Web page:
Category Archives: Boat Repair

Water beading on a bright finish topcoat.

The Art of Choosing a Topcoat

By Rachael Geerts – GBI Composites Materials Engineer

You’ve just finished your epoxy project and it looks great! But you don’t want the sun’s UV rays to start degrading the epoxy. So, like the smart individual you are, you look into applying a UV stable topcoat over the epoxy so your project will last for years to come. You look at your options, go down a few rabbit holes, and come out much later asking why is it so difficult to select a UV stable topcoat for my epoxy project? Continue reading

Bill Wright, Ian Wright and Tony Riek, Norman R Wright with the hull of Saltash (Left to Right).

High-Tech Composites will Revive Champion Keelboat

Saltash gets a new lease on life

By ATL Composites

The nifty keelboat Saltash—an eight-time winner of Australia’s Brisbane to Gladstone Race—is getting a new lease on life from the craftspeople at Norman R. Wright & Sons using WEST SYSTEM® Epoxy and carbon fiber. Currently upturned in the yard at Norman R. Wright & Sons (and dwarfed by the carbon fiber bulk of the supermaxi Comanche) at the Rivergate complex, the hull and skeletal superstructure of Saltash belie her glorious past and pedigree. Continue reading

Choosing the Right Wood for Your Boat Repair

Why pressure-treated plywood is a poor choice

By Terry Monville — GBI Technical Advisor

A very high percentage of boats in the U.S. are at least 30 years old. It doesn’t surprise me when a boat’s plywood components fail due to water intrusion. In my experience, the transom is the first area to rot out in most trailerable boats. That’s not to say the first thing to rot couldn’t be the cockpit floor, stringers, or motor mounts. Continue reading

gaff repair on Appledore IV and V

Gaff Repair

By Bill Bauer

In preparation for a thorough Coast Guard inspection, we’d stripped the masts, booms, and gaffs on the schooners Appledore IV and V of paint and varnish. This revealed several small rot areas, wear, and damage. Two of the gaff jaws (also called gaff saddles) had significant damage, including cracks in the jaws themselves, probably due to hard jibes and insufficient repairs. Gaffs are the angled spars from which the sails are hung. Continue reading

average multiple layers applied by hand lay-up

Laminate Repair: Infusion vs. Wet-Bag

By Rachael Geerts – GBI Composites Materials Engineer

Many products, especially boats, are now being manufactured with a process called Vacuum Assisted Resin Transfer Molding (VARTM), also frequently referred to as infusion. The main topics of this article are: what infusion is, how to repair an infused part with vacuum bagging vs. infusion, and the results of our study comparing a vacuum-bagged repaired laminate and an infused repaired laminate. Continue reading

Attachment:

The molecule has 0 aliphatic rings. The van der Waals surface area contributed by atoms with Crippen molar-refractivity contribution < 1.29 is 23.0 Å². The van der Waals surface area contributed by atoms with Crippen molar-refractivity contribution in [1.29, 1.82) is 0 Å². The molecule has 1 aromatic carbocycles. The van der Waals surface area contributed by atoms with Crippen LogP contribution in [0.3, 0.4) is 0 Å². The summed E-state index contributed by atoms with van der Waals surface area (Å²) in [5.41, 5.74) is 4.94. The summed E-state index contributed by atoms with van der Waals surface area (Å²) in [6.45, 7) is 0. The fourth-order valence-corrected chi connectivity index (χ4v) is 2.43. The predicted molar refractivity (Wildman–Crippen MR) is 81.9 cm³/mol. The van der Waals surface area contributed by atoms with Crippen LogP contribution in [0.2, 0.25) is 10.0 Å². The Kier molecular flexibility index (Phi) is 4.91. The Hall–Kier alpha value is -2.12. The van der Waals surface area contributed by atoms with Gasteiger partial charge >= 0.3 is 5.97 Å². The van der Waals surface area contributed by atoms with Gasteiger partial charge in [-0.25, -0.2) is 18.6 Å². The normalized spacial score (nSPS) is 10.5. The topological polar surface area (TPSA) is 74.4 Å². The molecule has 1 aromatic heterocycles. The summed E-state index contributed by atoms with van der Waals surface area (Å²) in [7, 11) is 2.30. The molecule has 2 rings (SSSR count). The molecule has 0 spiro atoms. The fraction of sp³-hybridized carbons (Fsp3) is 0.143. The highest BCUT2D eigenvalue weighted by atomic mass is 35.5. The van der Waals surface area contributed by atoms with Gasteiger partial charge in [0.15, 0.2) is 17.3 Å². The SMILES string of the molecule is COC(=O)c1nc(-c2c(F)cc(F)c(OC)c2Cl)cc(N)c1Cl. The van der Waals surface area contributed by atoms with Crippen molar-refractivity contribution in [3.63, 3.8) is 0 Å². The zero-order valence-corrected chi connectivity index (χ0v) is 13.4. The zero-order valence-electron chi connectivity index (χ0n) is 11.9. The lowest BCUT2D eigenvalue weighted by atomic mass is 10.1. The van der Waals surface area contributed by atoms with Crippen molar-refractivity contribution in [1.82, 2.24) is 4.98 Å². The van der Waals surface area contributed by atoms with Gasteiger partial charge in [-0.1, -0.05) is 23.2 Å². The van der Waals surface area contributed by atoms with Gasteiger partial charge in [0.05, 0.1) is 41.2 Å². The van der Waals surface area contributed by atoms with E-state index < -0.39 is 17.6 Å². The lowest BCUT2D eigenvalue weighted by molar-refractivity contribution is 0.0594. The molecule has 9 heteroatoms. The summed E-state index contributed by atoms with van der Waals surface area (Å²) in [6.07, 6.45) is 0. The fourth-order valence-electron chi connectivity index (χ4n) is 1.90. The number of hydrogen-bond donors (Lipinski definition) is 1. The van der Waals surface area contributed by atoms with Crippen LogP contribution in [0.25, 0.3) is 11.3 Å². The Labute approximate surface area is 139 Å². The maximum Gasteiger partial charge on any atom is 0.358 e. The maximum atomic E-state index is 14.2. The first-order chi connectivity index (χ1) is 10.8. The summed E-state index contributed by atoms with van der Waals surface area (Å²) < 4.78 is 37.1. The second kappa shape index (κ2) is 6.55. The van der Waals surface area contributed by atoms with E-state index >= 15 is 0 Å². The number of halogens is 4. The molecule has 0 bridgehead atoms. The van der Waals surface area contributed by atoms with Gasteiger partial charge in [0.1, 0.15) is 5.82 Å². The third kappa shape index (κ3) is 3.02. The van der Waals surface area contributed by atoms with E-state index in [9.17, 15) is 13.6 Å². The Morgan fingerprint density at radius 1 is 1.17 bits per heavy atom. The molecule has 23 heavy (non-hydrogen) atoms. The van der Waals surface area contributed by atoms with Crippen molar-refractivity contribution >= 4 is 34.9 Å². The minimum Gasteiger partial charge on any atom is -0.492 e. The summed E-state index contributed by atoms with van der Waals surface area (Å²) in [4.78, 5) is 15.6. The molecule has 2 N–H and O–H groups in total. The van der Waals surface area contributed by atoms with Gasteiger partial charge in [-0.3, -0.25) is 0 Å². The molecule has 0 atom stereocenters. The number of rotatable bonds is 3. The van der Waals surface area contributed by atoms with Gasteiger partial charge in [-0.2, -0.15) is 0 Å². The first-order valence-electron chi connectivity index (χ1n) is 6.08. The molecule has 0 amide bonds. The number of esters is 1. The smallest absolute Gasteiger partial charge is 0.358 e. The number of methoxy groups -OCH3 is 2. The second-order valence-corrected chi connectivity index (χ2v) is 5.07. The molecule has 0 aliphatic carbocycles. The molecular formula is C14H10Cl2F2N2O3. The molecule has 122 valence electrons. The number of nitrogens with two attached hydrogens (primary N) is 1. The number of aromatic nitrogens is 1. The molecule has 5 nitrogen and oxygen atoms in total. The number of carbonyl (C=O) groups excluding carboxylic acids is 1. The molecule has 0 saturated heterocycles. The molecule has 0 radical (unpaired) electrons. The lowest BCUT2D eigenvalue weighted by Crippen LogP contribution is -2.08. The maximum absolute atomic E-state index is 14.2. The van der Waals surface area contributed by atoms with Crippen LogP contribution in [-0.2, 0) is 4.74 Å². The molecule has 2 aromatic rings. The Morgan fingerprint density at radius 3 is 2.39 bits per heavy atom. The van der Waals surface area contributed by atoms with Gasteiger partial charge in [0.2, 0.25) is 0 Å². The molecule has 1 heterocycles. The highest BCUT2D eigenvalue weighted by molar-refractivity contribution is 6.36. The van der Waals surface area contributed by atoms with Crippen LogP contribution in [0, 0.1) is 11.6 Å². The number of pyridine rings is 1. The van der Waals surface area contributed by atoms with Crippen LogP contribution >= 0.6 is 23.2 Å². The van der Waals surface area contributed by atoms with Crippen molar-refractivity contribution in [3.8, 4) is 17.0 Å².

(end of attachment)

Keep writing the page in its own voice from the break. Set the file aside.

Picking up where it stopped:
THIS LITTLE PIGGY racing on Tawas Bay, Michigan

Sea Hood Repair

By Terry Monville — GBI Technical Advisor

After a few years of racing on the J22 This Little Piggy, the owner was ready to take a step back and gave me the first option to purchase it. I took advantage of the opportunity. As with many boats I’ve owned over the years, the first couple winters I plan on spending money upgrading and doing repairs. Not that a lot has to be done, but a few changes in hardware placement and re-bedding the deck hardware are at the top of my list. Continue reading

Fiberglass Repair on a Yamaha WaveRunner

By Jordan Teddleton

I wanted to purchase a personal watercraft so I’d be able to join my friends at the local lake for some fun in the sin this summer.  Like most people on a budget, I searched Craigslist for the best deal.  I needed something low maintenance, so a WaveRunner™ felt like a good fit.  After a week of looking, I found a 2004 Yamaha GP1300r that appeared to be in decent shape; however, a strangely placed sticker on the top port side turned out to be covering a painful past. Continue reading

Aluminum hinge repair on a SeaArk

Aluminum Hinge Repair

By Gary Harrison

I made a difficult rear-hatch repair on my 2007 aluminum SeaArk 1872 MVJT (modified V-jet tunnel) center console using WEST SYSTEM G/flex Epoxy.

The year before I bought it, my SeaArk center console had undergone a complete rebuild. The entire inside of the boat was sprayed with Line-X® Protective Coating, which makes clean-up super easy but prohibits any additional welding to the aluminum.

Continue reading

Mini Skeeter

Mini Skeeter

By Randy Rogoski

There is only one solution that comes from the ache of seeing iceboats ripping around on Mona Lake all your life: give in and buy one. If the thrill doesn’t quite meet expectations, build one that will be faster.

Pat Filius has lived 20 years on a now-flooded celery flat fed by Black Creek, the main tributary of Mona Lake in Norton, Michigan. In 2014 he bought his first iceboat for $400. Sailing it just once was enough to convince him that he wanted a faster boat. Continue reading

Triple Threat, 38 years old and counting

A case study in remediating gelcoat blisters

By Bruce Niederer — GBI Technical Advisor

My father, rest his soul, and I bought Triple Threat together sometime in the mid-’80s. We raced our ’81 Pearson Flyer hard together for the next 15 or so years, including 12 Port Huron to Mac races. The purchase date is lost to history, but the details surrounding how many times the boat needed a new bottom—meaning a new epoxy barrier coat—are forever etched in my psyche. It’s all the sanding that accompanies repairing gelcoat blisters that has addled my IPA soaked cranium. One just doesn’t forget those seemingly endless hours of self-imposed torture. Continue reading